Centre for Internet & Society

Elonnai Hickok interviewed Dr. Ann Cavoukian, Information and Privacy Commissioner, Ontario, Canada. The full interview is reproduced below.

  1. When Canada weighed a broad privacy legislation against sectoral legislation, was the decision close?  What were the most decisive factors?

    Canada’s legislative privacy regime consists of both broad and sectoral privacy legislation.

    Broadly, the use of personal information in Canadian commercial activities is regulated by federal legislation under the Personal Information Protection and Electronic Documents Act (PIPEDA), or by provincial legislation that is “substantially similar” to PIPEDA, or by provincial legislation that is “substantially similar” to PIPEDA.

    Sectorally, a prime example is the protection of personal health information under Ontario's Personal Health Information Protection Act, 2004 (PHIPA).

    Regarding the decisive factors surrounding Parliament's passing of a broad private sector privacy statute, you may know that oversight of PIPEDA falls within the jurisdiction of the Office of the Privacy Commissioner of Canada (OPC). Accordingly, you may wish to focus your contact with the OPC regarding your question.  In addition, Industry Canada may have some helpful resources regarding the federal government’s decision to enact PIPEDA.

  2. Do you see the different perceptions and cultural understandings of privacy as something to be addressed through legislation?  If not, do you think it should be addressed at all?  How?

    In an era marked by the widespread use of new information technologies, globalization, and the international flow of personal information, the establishment of global privacy standards is required to effectively protect personal privacy. Fortunately, an international community of data protection commissioners is hard at work contributing to the establishment of a set of global privacy principles. At the annual International Data Protection Commissioners Conference in 2005, Dr. Ann Cavoukian, Information and Privacy Commissioner of Ontario, chaired a Working Group of Data Protection Commissioners that led to the Creation of a Global Privacy Standard. Such a principled but flexible approach can also be seen, for example, in the landmark Privacy by Design (PbD) resolution adopted unanimously, in 2010, by the international Privacy Authorities and Regulators at the International Conference of Data Protection and Privacy Commissioners in Jerusalem.[1]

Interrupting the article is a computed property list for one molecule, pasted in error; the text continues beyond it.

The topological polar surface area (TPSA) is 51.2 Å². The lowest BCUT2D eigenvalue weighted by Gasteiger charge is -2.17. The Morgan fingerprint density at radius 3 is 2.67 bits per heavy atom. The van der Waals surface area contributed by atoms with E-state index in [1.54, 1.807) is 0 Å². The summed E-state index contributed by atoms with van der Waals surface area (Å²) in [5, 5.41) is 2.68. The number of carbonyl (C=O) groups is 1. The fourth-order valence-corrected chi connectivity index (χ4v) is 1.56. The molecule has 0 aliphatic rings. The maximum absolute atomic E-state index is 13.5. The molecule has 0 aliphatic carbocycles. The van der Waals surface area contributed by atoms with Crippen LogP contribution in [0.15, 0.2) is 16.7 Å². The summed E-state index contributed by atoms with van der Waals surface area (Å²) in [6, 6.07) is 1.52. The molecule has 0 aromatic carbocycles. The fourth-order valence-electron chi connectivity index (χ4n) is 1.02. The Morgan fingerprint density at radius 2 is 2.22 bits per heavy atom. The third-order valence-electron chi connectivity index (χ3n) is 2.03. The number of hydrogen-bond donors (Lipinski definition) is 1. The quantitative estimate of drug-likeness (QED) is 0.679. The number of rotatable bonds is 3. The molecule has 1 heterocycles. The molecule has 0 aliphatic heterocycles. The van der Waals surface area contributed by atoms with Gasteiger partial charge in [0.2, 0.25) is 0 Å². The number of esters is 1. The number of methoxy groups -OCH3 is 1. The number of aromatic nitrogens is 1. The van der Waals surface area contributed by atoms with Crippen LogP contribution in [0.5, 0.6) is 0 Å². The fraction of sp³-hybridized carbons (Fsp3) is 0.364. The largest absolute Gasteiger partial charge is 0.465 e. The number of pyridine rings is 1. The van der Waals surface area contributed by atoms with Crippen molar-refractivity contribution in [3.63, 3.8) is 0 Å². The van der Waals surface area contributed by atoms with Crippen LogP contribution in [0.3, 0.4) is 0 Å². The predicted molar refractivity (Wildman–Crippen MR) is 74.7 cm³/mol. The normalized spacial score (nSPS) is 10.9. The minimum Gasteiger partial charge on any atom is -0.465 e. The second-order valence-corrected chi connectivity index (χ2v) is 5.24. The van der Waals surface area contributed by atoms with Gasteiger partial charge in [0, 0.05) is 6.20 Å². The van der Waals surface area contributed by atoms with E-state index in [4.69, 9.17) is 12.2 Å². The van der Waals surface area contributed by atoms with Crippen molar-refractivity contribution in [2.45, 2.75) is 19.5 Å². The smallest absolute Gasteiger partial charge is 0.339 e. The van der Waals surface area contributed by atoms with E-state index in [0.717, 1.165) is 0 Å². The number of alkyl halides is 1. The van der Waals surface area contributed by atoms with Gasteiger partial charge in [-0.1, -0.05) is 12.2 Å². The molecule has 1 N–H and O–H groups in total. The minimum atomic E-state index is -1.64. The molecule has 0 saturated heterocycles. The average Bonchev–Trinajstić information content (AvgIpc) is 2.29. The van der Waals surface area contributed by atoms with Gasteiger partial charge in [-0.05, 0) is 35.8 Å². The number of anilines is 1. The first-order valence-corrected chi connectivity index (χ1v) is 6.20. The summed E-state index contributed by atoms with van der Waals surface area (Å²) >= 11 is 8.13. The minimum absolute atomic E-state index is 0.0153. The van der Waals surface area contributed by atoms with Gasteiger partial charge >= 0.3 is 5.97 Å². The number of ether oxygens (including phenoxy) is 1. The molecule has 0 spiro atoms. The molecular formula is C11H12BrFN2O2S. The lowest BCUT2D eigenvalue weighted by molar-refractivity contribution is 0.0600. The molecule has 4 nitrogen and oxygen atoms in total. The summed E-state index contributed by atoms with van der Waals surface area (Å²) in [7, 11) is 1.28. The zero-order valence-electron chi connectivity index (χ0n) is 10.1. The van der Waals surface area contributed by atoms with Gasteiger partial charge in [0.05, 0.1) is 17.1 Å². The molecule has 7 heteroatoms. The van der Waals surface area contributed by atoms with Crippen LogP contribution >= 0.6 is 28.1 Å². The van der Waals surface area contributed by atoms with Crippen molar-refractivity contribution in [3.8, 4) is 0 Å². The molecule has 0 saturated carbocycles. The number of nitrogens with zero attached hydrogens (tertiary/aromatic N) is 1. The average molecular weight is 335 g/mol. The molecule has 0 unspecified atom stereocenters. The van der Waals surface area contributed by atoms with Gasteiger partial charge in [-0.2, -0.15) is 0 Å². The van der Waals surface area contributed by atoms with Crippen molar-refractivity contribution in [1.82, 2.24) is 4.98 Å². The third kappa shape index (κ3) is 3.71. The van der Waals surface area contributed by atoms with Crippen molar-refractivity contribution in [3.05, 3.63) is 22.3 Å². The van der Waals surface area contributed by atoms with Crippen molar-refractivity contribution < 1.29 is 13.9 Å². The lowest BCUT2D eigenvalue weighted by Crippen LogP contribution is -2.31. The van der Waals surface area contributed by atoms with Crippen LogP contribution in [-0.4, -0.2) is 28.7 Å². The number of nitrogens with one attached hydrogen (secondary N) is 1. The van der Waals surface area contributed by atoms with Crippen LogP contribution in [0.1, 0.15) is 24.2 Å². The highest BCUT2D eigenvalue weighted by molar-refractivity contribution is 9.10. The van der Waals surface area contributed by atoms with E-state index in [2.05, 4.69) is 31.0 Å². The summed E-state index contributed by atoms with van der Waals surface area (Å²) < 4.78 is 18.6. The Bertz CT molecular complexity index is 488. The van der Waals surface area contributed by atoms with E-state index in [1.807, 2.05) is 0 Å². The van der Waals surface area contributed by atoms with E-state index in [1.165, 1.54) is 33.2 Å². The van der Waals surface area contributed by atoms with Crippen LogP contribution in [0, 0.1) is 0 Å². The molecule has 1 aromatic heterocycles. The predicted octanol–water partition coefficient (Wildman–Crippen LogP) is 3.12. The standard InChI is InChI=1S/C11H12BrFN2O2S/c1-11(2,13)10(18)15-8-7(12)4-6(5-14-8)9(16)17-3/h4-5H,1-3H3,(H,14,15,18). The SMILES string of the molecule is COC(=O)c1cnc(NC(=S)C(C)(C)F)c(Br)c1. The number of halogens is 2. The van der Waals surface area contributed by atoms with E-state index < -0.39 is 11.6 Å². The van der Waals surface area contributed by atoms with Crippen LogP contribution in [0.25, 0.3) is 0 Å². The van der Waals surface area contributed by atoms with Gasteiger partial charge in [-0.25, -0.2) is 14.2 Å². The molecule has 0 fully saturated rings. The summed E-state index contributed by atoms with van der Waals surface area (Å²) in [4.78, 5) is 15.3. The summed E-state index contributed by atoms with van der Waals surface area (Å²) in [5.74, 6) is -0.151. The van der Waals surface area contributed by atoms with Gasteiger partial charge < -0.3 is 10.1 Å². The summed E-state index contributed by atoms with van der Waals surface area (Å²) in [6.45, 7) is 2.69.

The resolution recognizes PbD as an “essential component of fundamental privacy protection” – an International Standard, and urges its adoption in regulations and legislation around the world. Governments that employ this internationally recognized standard will be able to both protect privacy and address local and national priorities.[2]

  3. How does the Canadian model implement self-regulation of privacy standards? How is that balanced against legal enforcement of privacy legislation?

    In Canada, as elsewhere, private sector privacy regulation recognizes the dual purposes of protecting the individual's right to privacy, on the one hand, and recognizing the commercial need for access to personal information, on the other.[3]

    PIPEDA
    furthers these two purposes by tying a set of flexible, technology-neutral privacy principles to a statutory framework of rules governing the collection, use, and disclosure of personal information.

    In particular, Part I of PIPEDA provides the overarching statutory framework, while Schedule I, which was borrowed from the Canadian Standards Association’s Model Code for the Protection of Personal Information, provides flexible, technology-neutral privacy principles.  To accomplish the dual purposes that animate PIPEDA and its Schedule, Canada’s Federal Court of Appeal has directed that the interpretation and application of this regulatory framework should be guided by "flexibility, common sense and pragmatism."[4]

    Such an approach allows organizations to address their own goals and priorities within a privacy protective framework.  Moreover, by incorporating the flexible principles of PbD, organizations can "go beyond mere legal compliance with notice, choice, access, security and enforcement requirements."  Instead, they can be empowered to design their own responsive approaches to risk management and privacy-related innovation, within the context of the relevant regulatory framework.  This approach allows organizations to develop doubly-enabling, positive-sum solutions that are win/win in nature and appropriate given the size and nature of the organization, the personal information it manages, and the range of risks, opportunities, and solutions available.

  4. Does Canada favor private forms of redress or agency/state enforcement to prevent and remedy privacy violations?  In what circumstances is one more effective than the other?